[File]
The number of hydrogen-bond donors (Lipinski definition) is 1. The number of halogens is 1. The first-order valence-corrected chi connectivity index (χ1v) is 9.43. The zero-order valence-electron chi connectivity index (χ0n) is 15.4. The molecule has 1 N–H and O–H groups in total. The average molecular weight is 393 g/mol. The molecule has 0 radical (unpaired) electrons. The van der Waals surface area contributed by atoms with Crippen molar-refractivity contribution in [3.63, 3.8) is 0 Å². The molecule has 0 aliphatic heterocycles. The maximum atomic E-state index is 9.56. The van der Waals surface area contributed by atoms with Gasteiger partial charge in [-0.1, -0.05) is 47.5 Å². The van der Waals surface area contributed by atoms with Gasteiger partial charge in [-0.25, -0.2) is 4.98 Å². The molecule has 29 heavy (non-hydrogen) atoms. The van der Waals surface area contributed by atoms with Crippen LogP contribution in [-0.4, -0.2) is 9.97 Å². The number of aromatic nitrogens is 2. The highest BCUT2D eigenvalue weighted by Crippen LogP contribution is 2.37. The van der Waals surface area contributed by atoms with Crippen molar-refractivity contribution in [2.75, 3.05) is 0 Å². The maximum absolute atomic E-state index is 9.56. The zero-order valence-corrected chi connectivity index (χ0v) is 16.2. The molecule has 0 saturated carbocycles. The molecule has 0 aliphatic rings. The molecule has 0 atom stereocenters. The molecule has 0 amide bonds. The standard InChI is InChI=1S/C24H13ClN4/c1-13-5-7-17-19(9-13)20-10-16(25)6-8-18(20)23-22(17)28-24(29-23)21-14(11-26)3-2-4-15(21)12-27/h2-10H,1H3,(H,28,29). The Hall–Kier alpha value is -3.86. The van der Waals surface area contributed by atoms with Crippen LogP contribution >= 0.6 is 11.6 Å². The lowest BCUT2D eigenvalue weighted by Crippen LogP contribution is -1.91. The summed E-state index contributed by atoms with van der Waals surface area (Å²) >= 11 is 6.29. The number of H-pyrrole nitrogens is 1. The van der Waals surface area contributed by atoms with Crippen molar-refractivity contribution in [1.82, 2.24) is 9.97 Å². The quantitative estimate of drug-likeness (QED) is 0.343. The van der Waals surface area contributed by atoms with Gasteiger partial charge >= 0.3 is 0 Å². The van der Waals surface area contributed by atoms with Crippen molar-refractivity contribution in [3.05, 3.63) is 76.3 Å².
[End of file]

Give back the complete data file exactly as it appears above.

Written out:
The number of hydrogen-bond donors (Lipinski definition) is 1. The number of halogens is 1. The first-order valence-corrected chi connectivity index (χ1v) is 9.43. The zero-order valence-electron chi connectivity index (χ0n) is 15.4. The molecule has 1 N–H and O–H groups in total. The average molecular weight is 393 g/mol. The molecule has 0 radical (unpaired) electrons. The van der Waals surface area contributed by atoms with Crippen molar-refractivity contribution in [3.63, 3.8) is 0 Å². The molecule has 0 aliphatic heterocycles. The maximum atomic E-state index is 9.56. The van der Waals surface area contributed by atoms with Gasteiger partial charge in [-0.1, -0.05) is 47.5 Å². The van der Waals surface area contributed by atoms with Gasteiger partial charge in [-0.25, -0.2) is 4.98 Å². The molecule has 29 heavy (non-hydrogen) atoms. The van der Waals surface area contributed by atoms with Crippen LogP contribution in [-0.4, -0.2) is 9.97 Å². The number of aromatic nitrogens is 2. The highest BCUT2D eigenvalue weighted by Crippen LogP contribution is 2.37. The van der Waals surface area contributed by atoms with Crippen molar-refractivity contribution in [2.75, 3.05) is 0 Å². The maximum absolute atomic E-state index is 9.56. The zero-order valence-corrected chi connectivity index (χ0v) is 16.2. The molecule has 0 saturated carbocycles. The molecule has 0 aliphatic rings. The molecule has 0 atom stereocenters. The molecule has 0 amide bonds. The standard InChI is InChI=1S/C24H13ClN4/c1-13-5-7-17-19(9-13)20-10-16(25)6-8-18(20)23-22(17)28-24(29-23)21-14(11-26)3-2-4-15(21)12-27/h2-10H,1H3,(H,28,29). The Hall–Kier alpha value is -3.86. The van der Waals surface area contributed by atoms with Crippen LogP contribution >= 0.6 is 11.6 Å². The lowest BCUT2D eigenvalue weighted by Crippen LogP contribution is -1.91. The summed E-state index contributed by atoms with van der Waals surface area (Å²) >= 11 is 6.29. The number of H-pyrrole nitrogens is 1. The van der Waals surface area contributed by atoms with Crippen molar-refractivity contribution in [1.82, 2.24) is 9.97 Å². The quantitative estimate of drug-likeness (QED) is 0.343. The van der Waals surface area contributed by atoms with Gasteiger partial charge >= 0.3 is 0 Å². The van der Waals surface area contributed by atoms with Crippen molar-refractivity contribution in [3.05, 3.63) is 76.3 Å².